During the recent midterm election, voters in 37 states also considered ballot measures on a range of social issues. Here are some of the main decisions on issues of special concern to ERLC.
Three states had ballot initiatives related to abortion access and funding.
Alabama — Voters in Alabama approved an amendment to their state constitution that makes it the public policy of the state to recognize and support the importance of unborn life and the rights of unborn children—including the right to life—and to protect the rights of unborn children. Additionally, the amendment makes it clear the state constitution does not include a right to abortion or require the funding of an abortion using public funds. The proposed amendment does not identify any specific actions or activities as unlawful. It expresses a public policy that supports broad protections for the rights of unborn children as long as the protections are lawful.
West Virginia — Voters in West Virginia approved an amendment to clarify that “nothing in the Constitution of West Virginia secures or protects a right to abortion or requires the funding of abortion.” (West Virginia also has laws restricting access to Medicaid funding for abortion and criminalizing abortion that includes jail time for performing or receiving an abortion. Neither law is currently in effect, though, because to federal and state court rulings.)
Oregon — Voters in Oregon voted against an amendment that would have changed the Oregon Constitution to prohibit publicly funded healthcare programs from covering abortion.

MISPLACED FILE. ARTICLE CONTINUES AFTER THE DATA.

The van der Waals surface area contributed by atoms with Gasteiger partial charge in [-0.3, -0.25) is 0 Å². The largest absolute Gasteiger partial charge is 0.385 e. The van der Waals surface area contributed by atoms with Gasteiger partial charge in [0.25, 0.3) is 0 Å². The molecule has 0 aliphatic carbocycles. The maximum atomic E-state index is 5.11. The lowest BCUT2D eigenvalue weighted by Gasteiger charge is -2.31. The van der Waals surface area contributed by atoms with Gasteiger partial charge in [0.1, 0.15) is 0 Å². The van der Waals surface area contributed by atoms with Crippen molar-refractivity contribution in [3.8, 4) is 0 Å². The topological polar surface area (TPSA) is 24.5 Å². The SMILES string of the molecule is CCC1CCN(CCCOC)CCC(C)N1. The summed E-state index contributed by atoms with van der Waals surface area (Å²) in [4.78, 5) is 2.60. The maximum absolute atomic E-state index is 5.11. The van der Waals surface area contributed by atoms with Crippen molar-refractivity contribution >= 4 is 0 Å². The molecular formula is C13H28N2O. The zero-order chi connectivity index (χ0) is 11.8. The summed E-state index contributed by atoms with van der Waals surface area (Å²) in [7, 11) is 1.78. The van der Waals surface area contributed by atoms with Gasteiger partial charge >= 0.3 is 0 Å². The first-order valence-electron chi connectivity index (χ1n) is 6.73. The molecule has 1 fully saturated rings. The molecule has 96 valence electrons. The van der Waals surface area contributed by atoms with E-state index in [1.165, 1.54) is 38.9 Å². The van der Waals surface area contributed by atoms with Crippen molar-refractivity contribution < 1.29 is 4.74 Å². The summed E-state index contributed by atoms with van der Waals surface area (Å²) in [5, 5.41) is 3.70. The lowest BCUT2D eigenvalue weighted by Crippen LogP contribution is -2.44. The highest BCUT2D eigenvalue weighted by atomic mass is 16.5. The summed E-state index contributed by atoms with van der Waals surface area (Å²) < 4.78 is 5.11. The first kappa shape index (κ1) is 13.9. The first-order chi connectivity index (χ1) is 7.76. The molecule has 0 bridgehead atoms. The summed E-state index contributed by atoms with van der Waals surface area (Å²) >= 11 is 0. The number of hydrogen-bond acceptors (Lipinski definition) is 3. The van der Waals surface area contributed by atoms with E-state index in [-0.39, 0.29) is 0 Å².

California — Voters in California approved an amendment that establishes new minimum space requirements for confining veal calves, breeding pigs, and egg-laying hens. The law requires egg-laying hens be raised in cage-free environment after December 31, 2021, and prohibits certain commercial sales of specified meat and egg products derived from animals confined in non-complying manner.
Florida — Voters in Florida approved an amendment prohibiting racing of and wagering on greyhounds or other dogs.
Four states had ballot initiatives concerning the legalization of recreational or medical marijuana.
Michigan — Voters in Michigan approved a measure to authorize and legalize possession, use, and cultivation of marijuana products by individuals who are at least 21 years of age and older. The law also allows the commercial sales of marijuana through state-licensed retailers and allows individuals to grow up to 12 marijuana plants for personal consumption. Additionally, the law imposes a 10-ounce limit for marijuana kept at residences and require amounts over 2.5 ounces be secured in locked containers. (Medical marijuana was legalized in Michigan in 2008.)
Missouri — Voters in Missouri approved an amendment that changes the Missouri Constitution to allow the use of marijuana for medical purposes.This amendment creates regulations and licensing procedures for medical marijuana and medical marijuana facilities — dispensary, cultivation, testing and marijuana-infused product manufacturing facilities.
North Dakota — Voters in North Dakota voted against a measure that would have let people 21 and older possess, use, grow, buy, and sell marijuana for recreational purposes.